|No immediate impact to these funds – We are currently evaluating the application of the rules. If changes are needed, we will communicate promptly as needed.||Subject to the mandatory 1% liquidity fee – This fee is only required in the most severe circumstances. The funds’ board would have the option to impose discretionary redemption gates and/or liquidity fees in times of severe market stress.|
What you can expect
We are currently analyzing the impact of the new requirements and will provide information to clients very soon. If any product changes are required, they will be promptly communicated well in advance of their effective date to allow time for consideration and planning.
*In March 2010, the SEC set daily and weekly liquidity requirements designed to make all money funds more resilient to investor redemptions. We track and monitor these levels carefully on a daily basis. The recent rule changes are intended by the SEC to further enhance the resiliency of money market funds by giving them additional tools to safeguard the funds’ liquid assets.
July 23, 2014
The Securities and Exchange Commission (SEC) voted today and passed reforms that will change how some money market funds operate. These reforms will be phased in over the next couple of years.
Your money market account is not subject to the reforms at this time.
We are reviewing the new regulations now and will keep you updated as we determine what this means to money market products and your account(s).
We've fully implemented previous reforms seeking to protect money market shareholders and are committed to always acting in your best interest. Since introducing the oldest Treasury money market fund more than 40 years ago, we've managed our money market funds using a disciplined investment process and stringent credit standards.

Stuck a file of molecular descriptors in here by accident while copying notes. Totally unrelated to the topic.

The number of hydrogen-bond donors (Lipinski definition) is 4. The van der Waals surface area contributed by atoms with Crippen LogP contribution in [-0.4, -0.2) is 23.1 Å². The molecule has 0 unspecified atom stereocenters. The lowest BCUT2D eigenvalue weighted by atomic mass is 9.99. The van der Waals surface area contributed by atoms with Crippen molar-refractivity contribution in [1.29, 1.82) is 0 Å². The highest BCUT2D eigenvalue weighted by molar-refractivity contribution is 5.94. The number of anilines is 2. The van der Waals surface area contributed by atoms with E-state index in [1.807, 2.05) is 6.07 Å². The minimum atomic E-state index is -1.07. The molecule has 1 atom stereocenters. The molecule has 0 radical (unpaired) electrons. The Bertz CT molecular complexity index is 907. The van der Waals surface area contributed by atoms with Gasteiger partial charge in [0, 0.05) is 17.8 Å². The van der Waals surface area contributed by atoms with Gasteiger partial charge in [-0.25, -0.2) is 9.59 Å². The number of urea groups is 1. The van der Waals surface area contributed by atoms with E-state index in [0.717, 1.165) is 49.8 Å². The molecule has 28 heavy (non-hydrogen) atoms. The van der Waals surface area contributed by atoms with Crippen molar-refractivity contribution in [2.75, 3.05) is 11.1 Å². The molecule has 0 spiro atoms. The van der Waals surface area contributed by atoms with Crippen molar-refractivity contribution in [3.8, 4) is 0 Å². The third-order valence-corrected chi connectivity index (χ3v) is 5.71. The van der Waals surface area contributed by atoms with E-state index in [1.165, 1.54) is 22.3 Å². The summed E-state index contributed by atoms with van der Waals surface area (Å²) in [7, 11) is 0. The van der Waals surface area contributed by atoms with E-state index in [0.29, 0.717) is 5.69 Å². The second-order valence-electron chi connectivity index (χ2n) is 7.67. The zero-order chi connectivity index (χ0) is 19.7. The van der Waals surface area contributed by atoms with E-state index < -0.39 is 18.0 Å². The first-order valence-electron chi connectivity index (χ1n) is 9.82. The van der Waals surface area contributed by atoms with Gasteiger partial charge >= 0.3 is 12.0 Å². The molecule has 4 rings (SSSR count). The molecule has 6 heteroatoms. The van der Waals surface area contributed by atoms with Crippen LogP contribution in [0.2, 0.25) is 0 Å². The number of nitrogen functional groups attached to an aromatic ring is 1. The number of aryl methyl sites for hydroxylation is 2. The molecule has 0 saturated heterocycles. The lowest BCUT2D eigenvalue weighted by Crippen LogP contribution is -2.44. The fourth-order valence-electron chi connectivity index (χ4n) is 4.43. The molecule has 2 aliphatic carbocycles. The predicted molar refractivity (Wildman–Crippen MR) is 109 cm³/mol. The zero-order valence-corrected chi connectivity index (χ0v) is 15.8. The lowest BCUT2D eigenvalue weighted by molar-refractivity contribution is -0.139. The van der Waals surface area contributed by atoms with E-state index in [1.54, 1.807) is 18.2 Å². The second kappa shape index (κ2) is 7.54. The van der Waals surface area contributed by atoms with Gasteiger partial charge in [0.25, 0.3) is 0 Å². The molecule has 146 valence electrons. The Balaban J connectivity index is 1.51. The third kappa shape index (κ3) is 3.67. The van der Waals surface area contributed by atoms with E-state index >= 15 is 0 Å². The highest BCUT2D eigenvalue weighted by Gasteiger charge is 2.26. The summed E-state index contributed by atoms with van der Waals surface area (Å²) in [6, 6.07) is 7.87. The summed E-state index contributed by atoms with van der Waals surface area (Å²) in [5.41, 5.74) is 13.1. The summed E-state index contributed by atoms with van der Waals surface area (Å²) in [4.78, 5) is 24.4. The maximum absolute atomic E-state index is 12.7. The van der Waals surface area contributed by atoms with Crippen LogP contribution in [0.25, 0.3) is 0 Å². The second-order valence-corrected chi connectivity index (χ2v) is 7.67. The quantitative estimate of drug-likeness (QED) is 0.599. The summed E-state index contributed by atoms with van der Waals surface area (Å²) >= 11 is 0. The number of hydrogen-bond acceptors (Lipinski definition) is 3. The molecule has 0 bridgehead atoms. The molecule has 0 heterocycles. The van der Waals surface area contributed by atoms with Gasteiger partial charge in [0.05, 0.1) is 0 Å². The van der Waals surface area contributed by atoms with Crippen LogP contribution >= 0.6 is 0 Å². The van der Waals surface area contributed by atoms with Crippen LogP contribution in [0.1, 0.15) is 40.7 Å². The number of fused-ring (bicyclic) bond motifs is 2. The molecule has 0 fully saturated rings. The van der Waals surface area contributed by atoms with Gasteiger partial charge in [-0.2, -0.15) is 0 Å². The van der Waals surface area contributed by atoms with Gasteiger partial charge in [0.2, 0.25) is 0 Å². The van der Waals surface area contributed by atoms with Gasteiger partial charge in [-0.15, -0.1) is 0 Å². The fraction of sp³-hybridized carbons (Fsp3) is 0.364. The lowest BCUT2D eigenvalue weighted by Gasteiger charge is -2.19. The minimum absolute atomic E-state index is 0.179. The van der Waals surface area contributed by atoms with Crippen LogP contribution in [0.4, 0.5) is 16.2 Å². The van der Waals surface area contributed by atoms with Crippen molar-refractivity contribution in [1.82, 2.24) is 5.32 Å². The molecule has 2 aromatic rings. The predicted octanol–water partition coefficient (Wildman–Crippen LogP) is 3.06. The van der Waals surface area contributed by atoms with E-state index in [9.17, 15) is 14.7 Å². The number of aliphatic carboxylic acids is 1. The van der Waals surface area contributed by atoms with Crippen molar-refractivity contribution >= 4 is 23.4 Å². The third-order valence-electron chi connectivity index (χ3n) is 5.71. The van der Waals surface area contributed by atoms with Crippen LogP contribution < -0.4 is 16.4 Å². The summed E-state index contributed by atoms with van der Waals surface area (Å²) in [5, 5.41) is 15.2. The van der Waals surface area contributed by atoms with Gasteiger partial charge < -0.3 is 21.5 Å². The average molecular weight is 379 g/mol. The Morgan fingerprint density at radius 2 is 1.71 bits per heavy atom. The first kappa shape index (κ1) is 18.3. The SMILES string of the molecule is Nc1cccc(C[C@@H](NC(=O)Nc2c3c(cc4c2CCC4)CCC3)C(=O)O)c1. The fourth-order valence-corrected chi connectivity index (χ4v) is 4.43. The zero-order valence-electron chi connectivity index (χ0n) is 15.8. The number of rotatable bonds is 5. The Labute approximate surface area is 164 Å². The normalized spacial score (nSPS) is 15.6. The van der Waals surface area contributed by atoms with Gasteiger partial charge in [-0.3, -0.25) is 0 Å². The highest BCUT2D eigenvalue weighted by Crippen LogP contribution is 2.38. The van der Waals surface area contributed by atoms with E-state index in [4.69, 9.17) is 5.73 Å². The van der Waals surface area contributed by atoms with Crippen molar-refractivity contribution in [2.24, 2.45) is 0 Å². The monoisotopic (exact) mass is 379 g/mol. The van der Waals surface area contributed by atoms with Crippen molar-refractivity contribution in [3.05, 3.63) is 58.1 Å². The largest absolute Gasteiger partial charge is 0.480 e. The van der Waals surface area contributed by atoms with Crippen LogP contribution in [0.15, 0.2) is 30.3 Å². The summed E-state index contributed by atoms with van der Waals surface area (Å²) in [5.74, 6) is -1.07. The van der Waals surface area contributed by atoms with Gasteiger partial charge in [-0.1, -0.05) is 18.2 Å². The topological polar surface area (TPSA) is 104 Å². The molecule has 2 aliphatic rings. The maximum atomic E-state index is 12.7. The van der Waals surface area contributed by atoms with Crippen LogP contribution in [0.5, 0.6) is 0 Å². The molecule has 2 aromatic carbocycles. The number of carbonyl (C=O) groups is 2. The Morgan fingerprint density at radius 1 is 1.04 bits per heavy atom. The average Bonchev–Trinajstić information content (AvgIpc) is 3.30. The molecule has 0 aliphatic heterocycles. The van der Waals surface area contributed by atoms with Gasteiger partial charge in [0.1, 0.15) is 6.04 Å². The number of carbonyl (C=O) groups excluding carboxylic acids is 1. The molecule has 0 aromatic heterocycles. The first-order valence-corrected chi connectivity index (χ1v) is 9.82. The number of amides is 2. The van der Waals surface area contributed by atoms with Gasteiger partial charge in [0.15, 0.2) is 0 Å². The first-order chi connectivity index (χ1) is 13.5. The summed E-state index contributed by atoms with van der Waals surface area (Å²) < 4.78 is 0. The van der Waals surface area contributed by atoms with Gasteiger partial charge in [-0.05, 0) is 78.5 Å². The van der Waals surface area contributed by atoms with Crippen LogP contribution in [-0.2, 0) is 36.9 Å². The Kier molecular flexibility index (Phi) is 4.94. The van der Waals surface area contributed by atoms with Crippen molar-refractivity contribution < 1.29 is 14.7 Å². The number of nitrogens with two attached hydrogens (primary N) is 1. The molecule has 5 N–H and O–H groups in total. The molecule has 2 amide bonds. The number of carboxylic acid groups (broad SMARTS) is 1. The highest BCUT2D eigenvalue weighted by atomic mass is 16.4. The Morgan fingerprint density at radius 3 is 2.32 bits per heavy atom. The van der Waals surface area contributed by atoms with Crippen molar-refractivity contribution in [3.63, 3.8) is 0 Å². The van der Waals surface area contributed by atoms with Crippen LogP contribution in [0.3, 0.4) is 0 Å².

Check back on americancentury.com for the latest information from us. Also, you can find specifics about the reforms at sec.gov.
On December 1, 2015, the Premium Money Market Fund changed its name to the U.S. Government Money Market Fund.
The disclosure below applies to the California Tax-Free Money Market Fund, Prime Money Market Fund and the Tax-Free Money Market Fund:
An investment in the fund is neither insured nor guaranteed by the Federal Deposit Insurance Corporation or any other government agency. Although the fund seeks to preserve the value of your investment at $1 per share, it is possible to lose money by investing in the fund.
The disclosure below applies to the Capital Preservation Fund and the U.S. Government Money Market Fund:
You could lose money by investing in the fund. Although the fund seeks to preserve the value of your investment at $1 per share, it cannot guarantee it will do so. An investment in the fund is not insured or guaranteed by the Federal Deposit Insurance Corporation or any other government agency. The fund's sponsor has no legal obligation to provide financial support to the fund, and you should not expect that the sponsor will provide financial support to the fund at any time.